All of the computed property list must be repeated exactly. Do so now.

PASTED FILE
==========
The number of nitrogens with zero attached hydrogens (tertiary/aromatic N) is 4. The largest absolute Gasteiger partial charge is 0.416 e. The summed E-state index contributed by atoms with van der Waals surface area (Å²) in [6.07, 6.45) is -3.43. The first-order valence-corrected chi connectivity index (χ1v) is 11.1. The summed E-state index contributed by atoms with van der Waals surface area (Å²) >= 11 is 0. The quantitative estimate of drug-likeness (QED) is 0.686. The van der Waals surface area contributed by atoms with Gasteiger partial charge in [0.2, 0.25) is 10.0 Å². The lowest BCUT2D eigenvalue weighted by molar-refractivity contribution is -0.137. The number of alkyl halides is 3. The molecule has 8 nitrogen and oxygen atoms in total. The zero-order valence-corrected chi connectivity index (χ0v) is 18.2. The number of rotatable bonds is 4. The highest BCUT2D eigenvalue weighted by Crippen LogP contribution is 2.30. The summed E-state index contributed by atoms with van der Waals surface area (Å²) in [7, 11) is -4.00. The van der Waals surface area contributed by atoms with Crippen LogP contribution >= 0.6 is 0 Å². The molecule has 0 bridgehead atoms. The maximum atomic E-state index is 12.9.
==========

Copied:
The number of nitrogens with zero attached hydrogens (tertiary/aromatic N) is 4. The largest absolute Gasteiger partial charge is 0.416 e. The summed E-state index contributed by atoms with van der Waals surface area (Å²) in [6.07, 6.45) is -3.43. The first-order valence-corrected chi connectivity index (χ1v) is 11.1. The summed E-state index contributed by atoms with van der Waals surface area (Å²) >= 11 is 0. The quantitative estimate of drug-likeness (QED) is 0.686. The van der Waals surface area contributed by atoms with Gasteiger partial charge in [0.2, 0.25) is 10.0 Å². The lowest BCUT2D eigenvalue weighted by molar-refractivity contribution is -0.137. The number of alkyl halides is 3. The molecule has 8 nitrogen and oxygen atoms in total. The zero-order valence-corrected chi connectivity index (χ0v) is 18.2. The number of rotatable bonds is 4. The highest BCUT2D eigenvalue weighted by Crippen LogP contribution is 2.30. The summed E-state index contributed by atoms with van der Waals surface area (Å²) in [7, 11) is -4.00. The van der Waals surface area contributed by atoms with Crippen LogP contribution >= 0.6 is 0 Å². The molecule has 0 bridgehead atoms. The maximum atomic E-state index is 12.9.